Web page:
That bit aside, once we get into the story proper it works extremely well and is very tightly-structured. Certain bits were expanded upon and brought up earlier so that they were made less abrupt for the non-Fitzgerald fan in the audience – particular as regards to Gatsby and the extent his interior fantasy logic is explored, making him a far more tragic character than previous adaptations have.  As far as I’m concerned, Leonardo di Caprio is the best Gatsby I’ve seen – including Robert Redford – as he manages to balance out the stylised performance that the character puts on, with the inner dreaming naivety and insecurity; we’re drawn in by the first, we stay for the second. Redford gave you the impression that Gatsby was a bit of an idiot who had a crush on the wrong girl and should probably just move on; with di Caprio you are struck by the fact that he isn’t in love with Daisy so much as what she represents (cultural capital and a fairy tale ending) and that he would never be even capable of letting her (and that) go – which makes his blind optimism in the face of her eventual rejection and his own death that much more tragic.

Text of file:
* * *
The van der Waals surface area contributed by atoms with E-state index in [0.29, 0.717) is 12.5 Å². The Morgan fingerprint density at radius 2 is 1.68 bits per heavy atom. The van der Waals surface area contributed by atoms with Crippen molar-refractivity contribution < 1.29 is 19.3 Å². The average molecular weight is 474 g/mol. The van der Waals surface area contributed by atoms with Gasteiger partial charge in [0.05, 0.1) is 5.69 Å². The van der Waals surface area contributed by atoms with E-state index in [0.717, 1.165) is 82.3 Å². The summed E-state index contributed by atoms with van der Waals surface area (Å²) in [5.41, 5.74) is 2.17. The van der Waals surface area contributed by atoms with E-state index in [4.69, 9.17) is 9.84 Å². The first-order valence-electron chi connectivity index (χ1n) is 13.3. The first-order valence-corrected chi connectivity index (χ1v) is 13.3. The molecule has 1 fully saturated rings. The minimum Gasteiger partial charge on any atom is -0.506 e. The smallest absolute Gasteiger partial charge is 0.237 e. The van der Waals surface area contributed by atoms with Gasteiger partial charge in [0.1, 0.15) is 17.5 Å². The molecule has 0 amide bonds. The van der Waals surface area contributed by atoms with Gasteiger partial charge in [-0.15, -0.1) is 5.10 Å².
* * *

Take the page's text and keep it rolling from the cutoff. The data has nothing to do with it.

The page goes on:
On the subject of performances, I feel honourable mentions need to go to Joel Edgerton for his portrayal of Tom Buchanan – Daisy’s racist, philandering husband. It would have been so easy to play him as a boorish two-dimensional villain, but he is instead presented in a rather more nuanced light as someone who can be alternately superior, cunning, antipathetic and (in one scene) actually sympathetic. Edgerton embodies a disappearing old world sense of entitlement that’s at its most vicious when on the defensive to devastating effect; he completely dominates the hotel scene as he senses the weaker links between Gatsby and Daisy and picks at them. Mercilessly. Considering that Edgerton had the hardest job in creating a character almost from scratch, as all previous screen-Toms have very much been of the “what a bastard!” school of thought, as is the one on page – to a degree, I think he probably deserves the most credit.

The visuals were stunning; but did they really need to be in 3-D? I saw this in 2-D and I’m glad I did. With some of the Speedy Gonzales-esque extreme zooms, and things flying through the air it would have been migraine-inducing. Even the Art Deco concertina effect which bookends the film, which I admit was perfect for 3-D, still looked amazing in 2-D. But, hey. That’s what 2-D screenings are for, right?